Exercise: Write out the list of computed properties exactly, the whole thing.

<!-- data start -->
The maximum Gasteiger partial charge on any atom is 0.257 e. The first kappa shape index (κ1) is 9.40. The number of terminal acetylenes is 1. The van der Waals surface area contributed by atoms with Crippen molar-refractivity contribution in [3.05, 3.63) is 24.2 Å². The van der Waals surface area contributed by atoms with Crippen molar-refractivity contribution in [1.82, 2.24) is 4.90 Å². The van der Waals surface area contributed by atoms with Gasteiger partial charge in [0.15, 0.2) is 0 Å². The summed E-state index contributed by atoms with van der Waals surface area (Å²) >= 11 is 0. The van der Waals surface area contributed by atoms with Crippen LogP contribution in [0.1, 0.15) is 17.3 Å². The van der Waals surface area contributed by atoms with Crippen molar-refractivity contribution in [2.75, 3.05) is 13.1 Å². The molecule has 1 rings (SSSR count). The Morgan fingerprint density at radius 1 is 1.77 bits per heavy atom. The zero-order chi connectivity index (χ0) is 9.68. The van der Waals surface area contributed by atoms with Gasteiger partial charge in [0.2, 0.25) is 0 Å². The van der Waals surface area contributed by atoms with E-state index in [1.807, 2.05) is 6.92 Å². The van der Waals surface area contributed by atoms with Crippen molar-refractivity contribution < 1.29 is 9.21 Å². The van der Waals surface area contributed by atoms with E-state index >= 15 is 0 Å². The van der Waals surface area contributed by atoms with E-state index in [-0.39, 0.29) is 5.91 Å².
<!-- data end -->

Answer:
The maximum Gasteiger partial charge on any atom is 0.257 e. The first kappa shape index (κ1) is 9.40. The number of terminal acetylenes is 1. The van der Waals surface area contributed by atoms with Crippen molar-refractivity contribution in [3.05, 3.63) is 24.2 Å². The van der Waals surface area contributed by atoms with Crippen molar-refractivity contribution in [1.82, 2.24) is 4.90 Å². The van der Waals surface area contributed by atoms with Gasteiger partial charge in [0.15, 0.2) is 0 Å². The summed E-state index contributed by atoms with van der Waals surface area (Å²) >= 11 is 0. The van der Waals surface area contributed by atoms with Crippen LogP contribution in [0.1, 0.15) is 17.3 Å². The van der Waals surface area contributed by atoms with Crippen molar-refractivity contribution in [2.75, 3.05) is 13.1 Å². The molecule has 1 rings (SSSR count). The Morgan fingerprint density at radius 1 is 1.77 bits per heavy atom. The zero-order chi connectivity index (χ0) is 9.68. The van der Waals surface area contributed by atoms with Gasteiger partial charge in [0.2, 0.25) is 0 Å². The van der Waals surface area contributed by atoms with E-state index in [1.807, 2.05) is 6.92 Å². The van der Waals surface area contributed by atoms with Crippen molar-refractivity contribution < 1.29 is 9.21 Å². The van der Waals surface area contributed by atoms with E-state index >= 15 is 0 Å². The van der Waals surface area contributed by atoms with E-state index in [-0.39, 0.29) is 5.91 Å².